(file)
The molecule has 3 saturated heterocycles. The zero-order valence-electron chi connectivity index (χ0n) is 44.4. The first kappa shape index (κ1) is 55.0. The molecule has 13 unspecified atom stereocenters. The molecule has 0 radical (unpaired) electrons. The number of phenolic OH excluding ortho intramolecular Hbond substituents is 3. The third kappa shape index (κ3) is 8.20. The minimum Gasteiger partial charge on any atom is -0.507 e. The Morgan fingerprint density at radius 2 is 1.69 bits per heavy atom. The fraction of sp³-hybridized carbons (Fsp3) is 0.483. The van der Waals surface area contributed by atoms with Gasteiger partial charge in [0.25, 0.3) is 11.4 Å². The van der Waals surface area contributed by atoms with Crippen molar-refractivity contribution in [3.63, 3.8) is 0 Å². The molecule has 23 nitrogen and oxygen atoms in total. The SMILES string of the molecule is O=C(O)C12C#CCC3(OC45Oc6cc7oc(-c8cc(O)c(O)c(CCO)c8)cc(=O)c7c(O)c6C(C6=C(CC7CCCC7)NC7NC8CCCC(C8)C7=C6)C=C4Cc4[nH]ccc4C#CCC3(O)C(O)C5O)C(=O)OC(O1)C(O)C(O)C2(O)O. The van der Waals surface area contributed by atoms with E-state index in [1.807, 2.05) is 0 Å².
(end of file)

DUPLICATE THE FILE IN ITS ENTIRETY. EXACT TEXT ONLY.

The molecule has 3 saturated heterocycles. The zero-order valence-electron chi connectivity index (χ0n) is 44.4. The first kappa shape index (κ1) is 55.0. The molecule has 13 unspecified atom stereocenters. The molecule has 0 radical (unpaired) electrons. The number of phenolic OH excluding ortho intramolecular Hbond substituents is 3. The third kappa shape index (κ3) is 8.20. The minimum Gasteiger partial charge on any atom is -0.507 e. The Morgan fingerprint density at radius 2 is 1.69 bits per heavy atom. The fraction of sp³-hybridized carbons (Fsp3) is 0.483. The van der Waals surface area contributed by atoms with Gasteiger partial charge in [0.25, 0.3) is 11.4 Å². The van der Waals surface area contributed by atoms with Crippen molar-refractivity contribution in [3.63, 3.8) is 0 Å². The molecule has 23 nitrogen and oxygen atoms in total. The SMILES string of the molecule is O=C(O)C12C#CCC3(OC45Oc6cc7oc(-c8cc(O)c(O)c(CCO)c8)cc(=O)c7c(O)c6C(C6=C(CC7CCCC7)NC7NC8CCCC(C8)C7=C6)C=C4Cc4[nH]ccc4C#CCC3(O)C(O)C5O)C(=O)OC(O1)C(O)C(O)C2(O)O. The van der Waals surface area contributed by atoms with E-state index in [1.807, 2.05) is 0 Å².